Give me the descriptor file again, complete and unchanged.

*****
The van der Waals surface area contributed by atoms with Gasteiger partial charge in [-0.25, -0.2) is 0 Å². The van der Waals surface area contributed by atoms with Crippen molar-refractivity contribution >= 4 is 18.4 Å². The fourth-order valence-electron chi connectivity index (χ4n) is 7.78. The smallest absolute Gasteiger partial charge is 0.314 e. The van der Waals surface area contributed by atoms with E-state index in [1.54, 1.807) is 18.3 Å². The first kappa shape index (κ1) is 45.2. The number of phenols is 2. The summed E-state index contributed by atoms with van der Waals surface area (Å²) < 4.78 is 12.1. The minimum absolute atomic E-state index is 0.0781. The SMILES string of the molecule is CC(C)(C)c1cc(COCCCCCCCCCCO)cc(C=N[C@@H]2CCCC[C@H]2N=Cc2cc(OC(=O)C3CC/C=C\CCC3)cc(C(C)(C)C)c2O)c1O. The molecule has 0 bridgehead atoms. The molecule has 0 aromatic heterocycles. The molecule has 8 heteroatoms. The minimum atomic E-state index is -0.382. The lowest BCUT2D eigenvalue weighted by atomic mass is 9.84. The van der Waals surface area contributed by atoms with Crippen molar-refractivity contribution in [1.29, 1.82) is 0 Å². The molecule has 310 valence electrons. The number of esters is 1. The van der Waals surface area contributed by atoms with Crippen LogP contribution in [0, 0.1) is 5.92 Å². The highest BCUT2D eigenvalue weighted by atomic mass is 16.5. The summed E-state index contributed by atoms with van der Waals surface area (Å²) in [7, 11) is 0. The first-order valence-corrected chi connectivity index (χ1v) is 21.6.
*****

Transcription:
The van der Waals surface area contributed by atoms with Gasteiger partial charge in [-0.25, -0.2) is 0 Å². The van der Waals surface area contributed by atoms with Crippen molar-refractivity contribution >= 4 is 18.4 Å². The fourth-order valence-electron chi connectivity index (χ4n) is 7.78. The smallest absolute Gasteiger partial charge is 0.314 e. The van der Waals surface area contributed by atoms with E-state index in [1.54, 1.807) is 18.3 Å². The first kappa shape index (κ1) is 45.2. The number of phenols is 2. The summed E-state index contributed by atoms with van der Waals surface area (Å²) < 4.78 is 12.1. The minimum absolute atomic E-state index is 0.0781. The SMILES string of the molecule is CC(C)(C)c1cc(COCCCCCCCCCCO)cc(C=N[C@@H]2CCCC[C@H]2N=Cc2cc(OC(=O)C3CC/C=C\CCC3)cc(C(C)(C)C)c2O)c1O. The molecule has 0 bridgehead atoms. The molecule has 0 aromatic heterocycles. The molecule has 8 heteroatoms. The minimum atomic E-state index is -0.382. The lowest BCUT2D eigenvalue weighted by atomic mass is 9.84. The van der Waals surface area contributed by atoms with Crippen molar-refractivity contribution in [1.29, 1.82) is 0 Å². The molecule has 310 valence electrons. The number of esters is 1. The van der Waals surface area contributed by atoms with Crippen LogP contribution in [0, 0.1) is 5.92 Å². The highest BCUT2D eigenvalue weighted by atomic mass is 16.5. The summed E-state index contributed by atoms with van der Waals surface area (Å²) in [7, 11) is 0. The first-order valence-corrected chi connectivity index (χ1v) is 21.6.